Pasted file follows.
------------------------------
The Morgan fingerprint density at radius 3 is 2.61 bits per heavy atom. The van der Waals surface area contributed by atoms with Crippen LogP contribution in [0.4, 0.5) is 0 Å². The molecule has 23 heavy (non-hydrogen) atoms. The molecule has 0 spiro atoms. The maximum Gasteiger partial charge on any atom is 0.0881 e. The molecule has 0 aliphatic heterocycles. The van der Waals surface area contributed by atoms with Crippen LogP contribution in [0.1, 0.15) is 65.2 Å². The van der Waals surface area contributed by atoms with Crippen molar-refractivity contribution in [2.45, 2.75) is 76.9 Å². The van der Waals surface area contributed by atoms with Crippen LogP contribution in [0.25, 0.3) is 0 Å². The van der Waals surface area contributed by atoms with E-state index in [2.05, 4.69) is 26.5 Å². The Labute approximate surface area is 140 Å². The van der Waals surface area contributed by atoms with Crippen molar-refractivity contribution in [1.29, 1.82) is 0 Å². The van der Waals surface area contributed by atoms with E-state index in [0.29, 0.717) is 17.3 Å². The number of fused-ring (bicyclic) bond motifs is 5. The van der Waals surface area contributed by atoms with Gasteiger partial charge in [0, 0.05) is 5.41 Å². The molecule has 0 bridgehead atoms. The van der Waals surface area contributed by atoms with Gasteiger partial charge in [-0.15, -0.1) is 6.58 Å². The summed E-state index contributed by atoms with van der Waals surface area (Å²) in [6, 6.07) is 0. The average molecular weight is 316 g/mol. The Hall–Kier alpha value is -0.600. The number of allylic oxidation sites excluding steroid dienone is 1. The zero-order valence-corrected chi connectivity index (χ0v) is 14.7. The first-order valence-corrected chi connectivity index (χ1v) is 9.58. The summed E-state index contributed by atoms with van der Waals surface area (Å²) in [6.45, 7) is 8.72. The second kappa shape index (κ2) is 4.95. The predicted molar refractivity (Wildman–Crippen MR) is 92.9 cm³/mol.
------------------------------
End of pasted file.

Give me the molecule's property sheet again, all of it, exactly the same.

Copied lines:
The Morgan fingerprint density at radius 3 is 2.61 bits per heavy atom. The van der Waals surface area contributed by atoms with Crippen LogP contribution in [0.4, 0.5) is 0 Å². The molecule has 23 heavy (non-hydrogen) atoms. The molecule has 0 spiro atoms. The maximum Gasteiger partial charge on any atom is 0.0881 e. The molecule has 0 aliphatic heterocycles. The van der Waals surface area contributed by atoms with Crippen LogP contribution in [0.1, 0.15) is 65.2 Å². The van der Waals surface area contributed by atoms with Crippen molar-refractivity contribution in [2.45, 2.75) is 76.9 Å². The van der Waals surface area contributed by atoms with Crippen LogP contribution in [0.25, 0.3) is 0 Å². The van der Waals surface area contributed by atoms with E-state index in [2.05, 4.69) is 26.5 Å². The Labute approximate surface area is 140 Å². The van der Waals surface area contributed by atoms with Crippen molar-refractivity contribution in [1.29, 1.82) is 0 Å². The van der Waals surface area contributed by atoms with E-state index in [0.29, 0.717) is 17.3 Å². The number of fused-ring (bicyclic) bond motifs is 5. The van der Waals surface area contributed by atoms with Gasteiger partial charge in [0, 0.05) is 5.41 Å². The molecule has 0 bridgehead atoms. The van der Waals surface area contributed by atoms with Gasteiger partial charge in [-0.15, -0.1) is 6.58 Å². The summed E-state index contributed by atoms with van der Waals surface area (Å²) in [6, 6.07) is 0. The average molecular weight is 316 g/mol. The Hall–Kier alpha value is -0.600. The number of allylic oxidation sites excluding steroid dienone is 1. The zero-order valence-corrected chi connectivity index (χ0v) is 14.7. The first-order valence-corrected chi connectivity index (χ1v) is 9.58. The summed E-state index contributed by atoms with van der Waals surface area (Å²) in [6.45, 7) is 8.72. The second kappa shape index (κ2) is 4.95. The predicted molar refractivity (Wildman–Crippen MR) is 92.9 cm³/mol.